Campus Wi-Fi Gets Major Upgrade
Wi-fi coverage expected to be boosted by the end of March.
Wi-fi has been the latest problem for the students as they face slow speed in certain places. To get what is going on in the campus, we talked with the Chief information officer, Debbie Rudderham and manager of the IT services, Ben Pickles. They told us that the old Wi-Fi system that was aging and was around 7 years old.
They did a survey in the campus to get to know where the access points (APs) need to be built to cover a wide range. A new Wi-Fi system needed to be setup not only because the current network system was aging but also because of the large influx of Indian students this year, as this increases the load on the network.
Ben said, “we did a site survey to know what shape we are in so that we know how many APs and of what strength are required. It was a pretty scientific method and after all the decision were made, we kicked off the project in November.”
Debbie pointed to the image and told us that before the project was started, we only had around 108 APs, but by the end of March (when the project is estimated to finish) we will have around 352 APs.
When asked about the biggest hurdles in this project, Debbie said, “Wi-Fi setup requires a lot of wires, so to set those up we have electricians who are working on contract basis. They are basically distributed into two groups, one group works with the wiring and once the wiring is done, second group comes in and hangs the APs (that is when the connection goes live). They are done with the busiest areas like library and cafeteria and there are already near to none complaints about the connection now.”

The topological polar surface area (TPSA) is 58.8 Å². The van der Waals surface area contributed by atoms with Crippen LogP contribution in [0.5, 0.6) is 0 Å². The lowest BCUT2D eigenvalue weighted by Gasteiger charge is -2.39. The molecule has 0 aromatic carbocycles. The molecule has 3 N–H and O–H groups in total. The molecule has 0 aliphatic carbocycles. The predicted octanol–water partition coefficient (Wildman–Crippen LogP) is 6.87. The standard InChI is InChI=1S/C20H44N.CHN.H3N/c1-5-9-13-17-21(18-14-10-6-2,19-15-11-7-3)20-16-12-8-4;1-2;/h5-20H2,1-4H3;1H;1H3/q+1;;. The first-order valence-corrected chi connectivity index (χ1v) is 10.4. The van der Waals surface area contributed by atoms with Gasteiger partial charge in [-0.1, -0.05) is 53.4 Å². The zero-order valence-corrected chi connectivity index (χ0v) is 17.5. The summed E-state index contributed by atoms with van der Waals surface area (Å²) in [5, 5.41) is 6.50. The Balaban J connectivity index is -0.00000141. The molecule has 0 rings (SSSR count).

Ben added, “library and cafeteria needed very strong APs because it is supposed to be the busiest areas, also, the peak devices connected to the cafeteria APs on the lunar new year celebration were around 550.”
They have used the latest technology that can accommodate thousands of devices.
They’ll need it too, since the Canada Games Complex and the field house are now covered by the Wi-Fi network. Also, they will be able to accommodate a lot of devices when the field house is full during a game. Getting the wiring done there is the biggest challenge as they are open spaces.
This project costed Cape Breton University around half a million dollars.
There is also good news for the PUBG game players who are not able to play it in the campus area during their leisure time, IT services is open to requests. If you have something that you are not able to access, just email ‘firstname.lastname@example.org’ mentioning what problems you are having, and they will investigate the matter and get the problem solved at the earliest. Your requests would not be considered if the site/game you want to have access to, makes you vulnerable as the safe internet usage is always the priority.